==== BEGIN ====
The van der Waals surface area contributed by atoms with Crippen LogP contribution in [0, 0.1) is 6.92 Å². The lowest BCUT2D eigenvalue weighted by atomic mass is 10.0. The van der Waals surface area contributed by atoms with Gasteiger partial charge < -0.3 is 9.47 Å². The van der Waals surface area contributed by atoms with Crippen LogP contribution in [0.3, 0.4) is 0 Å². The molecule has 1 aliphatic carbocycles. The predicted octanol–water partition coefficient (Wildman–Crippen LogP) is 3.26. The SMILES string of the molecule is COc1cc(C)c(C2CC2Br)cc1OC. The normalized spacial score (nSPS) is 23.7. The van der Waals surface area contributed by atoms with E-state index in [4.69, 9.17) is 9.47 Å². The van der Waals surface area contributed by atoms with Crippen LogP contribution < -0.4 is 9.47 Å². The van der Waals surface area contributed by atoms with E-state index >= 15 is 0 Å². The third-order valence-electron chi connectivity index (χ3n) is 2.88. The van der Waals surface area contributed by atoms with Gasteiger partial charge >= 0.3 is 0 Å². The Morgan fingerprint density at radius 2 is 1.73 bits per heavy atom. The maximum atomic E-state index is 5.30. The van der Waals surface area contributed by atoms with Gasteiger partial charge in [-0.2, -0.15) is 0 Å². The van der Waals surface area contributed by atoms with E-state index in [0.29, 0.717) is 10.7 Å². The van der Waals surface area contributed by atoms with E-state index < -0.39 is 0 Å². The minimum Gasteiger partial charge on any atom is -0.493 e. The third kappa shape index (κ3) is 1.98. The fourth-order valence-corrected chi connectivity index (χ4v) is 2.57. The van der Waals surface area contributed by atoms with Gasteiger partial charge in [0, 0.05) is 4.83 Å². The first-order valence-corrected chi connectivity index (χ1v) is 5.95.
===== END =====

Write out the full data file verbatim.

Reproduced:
The van der Waals surface area contributed by atoms with Crippen LogP contribution in [0, 0.1) is 6.92 Å². The lowest BCUT2D eigenvalue weighted by atomic mass is 10.0. The van der Waals surface area contributed by atoms with Gasteiger partial charge < -0.3 is 9.47 Å². The van der Waals surface area contributed by atoms with Crippen LogP contribution in [0.3, 0.4) is 0 Å². The molecule has 1 aliphatic carbocycles. The predicted octanol–water partition coefficient (Wildman–Crippen LogP) is 3.26. The SMILES string of the molecule is COc1cc(C)c(C2CC2Br)cc1OC. The normalized spacial score (nSPS) is 23.7. The van der Waals surface area contributed by atoms with E-state index in [4.69, 9.17) is 9.47 Å². The van der Waals surface area contributed by atoms with Crippen LogP contribution < -0.4 is 9.47 Å². The van der Waals surface area contributed by atoms with E-state index >= 15 is 0 Å². The third-order valence-electron chi connectivity index (χ3n) is 2.88. The van der Waals surface area contributed by atoms with Gasteiger partial charge >= 0.3 is 0 Å². The Morgan fingerprint density at radius 2 is 1.73 bits per heavy atom. The maximum atomic E-state index is 5.30. The van der Waals surface area contributed by atoms with Gasteiger partial charge in [-0.2, -0.15) is 0 Å². The van der Waals surface area contributed by atoms with E-state index in [0.29, 0.717) is 10.7 Å². The van der Waals surface area contributed by atoms with E-state index < -0.39 is 0 Å². The minimum Gasteiger partial charge on any atom is -0.493 e. The third kappa shape index (κ3) is 1.98. The fourth-order valence-corrected chi connectivity index (χ4v) is 2.57. The van der Waals surface area contributed by atoms with Gasteiger partial charge in [0, 0.05) is 4.83 Å². The first-order valence-corrected chi connectivity index (χ1v) is 5.95.